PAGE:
Aashish is using population genomics to understand human evolutionary history and the role of microbiomes in several indigenous populations of Himalaya. By using a combination of statistical approaches to integrate linguistics, anthropology, and genomics, his work aims to understand the population dynamics, identify the genetic basis of human adaptations and phenotypic traits, and characterize the role of oral and gut microbiomes in diet-mediated adaptations across the Himalaya. He received his PhD from the University of Chicago, where he worked on experimental evolution of Drosophila melanogaster. He enjoys photography and spends his spare time hiking and traveling.
arturolp at stanford dot edu
Arturo is a biomedical data scientist interested in cancer genomics. He received an MS and PhD in Biomedical Informatics from the University of Pittsburgh School of Medicine. His dissertation focused on machine learning methods for the identification of diagnostic markers in lung and breast cancer. Arturo is originally from Mexico, where he obtained a BS in Computer Science and an MS in Intelligent Systems from Tecnologico de Monterrey.
apopejoy at stanford dot edu
Alice is a public health geneticist and computational biologist, working at the intersections of evolutionary genomics, statistical genetics, and the ethical, legal, social implications (ELSI) of genomics research. Alice received her PhD in Public Health Genetics and Certificate in Statistical Genetics from the University of Washington, and a BA in Biology and French from Hamilton College. Her dissertation research on the evolution of photoreceptors in vertebrates, methods development in comparative evolutionary genomics, and tackling issues of diversity, race and ancestry in genomics, will remain part of Alice’s research moving forward. As a postdoctoral scholar in the Bustamante Lab, she is involved in several projects of the Clinical Genome Resource (ClinGen) consortium, including ancestry testing and patient communication in a clinical genomic setting.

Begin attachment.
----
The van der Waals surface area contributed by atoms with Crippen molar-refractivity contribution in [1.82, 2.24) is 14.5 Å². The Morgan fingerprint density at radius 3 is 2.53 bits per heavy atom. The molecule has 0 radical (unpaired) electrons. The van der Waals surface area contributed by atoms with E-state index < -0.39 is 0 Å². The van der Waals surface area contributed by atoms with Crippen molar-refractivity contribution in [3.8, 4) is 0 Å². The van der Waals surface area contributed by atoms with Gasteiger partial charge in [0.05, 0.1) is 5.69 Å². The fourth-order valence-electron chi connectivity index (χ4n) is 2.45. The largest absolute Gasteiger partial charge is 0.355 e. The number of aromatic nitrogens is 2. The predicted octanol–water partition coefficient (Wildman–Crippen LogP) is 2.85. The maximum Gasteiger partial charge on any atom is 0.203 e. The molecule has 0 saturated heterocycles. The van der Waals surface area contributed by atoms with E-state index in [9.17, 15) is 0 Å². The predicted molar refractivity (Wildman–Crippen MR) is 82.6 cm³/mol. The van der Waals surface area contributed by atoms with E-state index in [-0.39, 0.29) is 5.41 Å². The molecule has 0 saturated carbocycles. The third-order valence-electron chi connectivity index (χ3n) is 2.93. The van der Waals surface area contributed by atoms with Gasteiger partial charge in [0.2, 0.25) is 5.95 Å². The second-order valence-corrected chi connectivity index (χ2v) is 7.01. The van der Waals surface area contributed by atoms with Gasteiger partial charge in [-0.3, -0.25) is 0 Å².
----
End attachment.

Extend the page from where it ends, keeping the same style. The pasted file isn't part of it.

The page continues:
elena4 at stanford dot edu
Elena is interested in understanding the genetic basis of human disease. As part of the Clinical Genetics (ClinGen) consortium, she will be using synergistic experimental and computational approaches to analyze the pathogenicity of variants of unknown significance that are found in medically relevant genes. During her Ph.D. at the University of Wisconsin-Madison, studied the genetics and genomics of germ cell fate control in a model animal, C. elegans.
gwojcik at stanford dot edu
Gen is a genetic epidemiologist interested in human-pathogen co-evolution. Specifically, she is interested in how host-pathogen interactions have shaped human genetics and how it can inform better treatment for infectious diseases, as well as vaccine development. She received an MHS in Human Genetics/Genetic Epidemiology, followed by a PhD in Epidemiology from Johns Hopkins University Bloomberg School of Public Health. Her dissertation work focused on the evaluation of secondary methods for genome-wide association studies, as well as the genetics underlying the infant response to oral poliovirus vaccine. She joined the Bustamante lab in January 2014, where she is focusing on genetic epidemiology across diverse populations as part of a large genetics consortium while continuing to examine the consequences of selective pressures that pathogens exert upon human populations.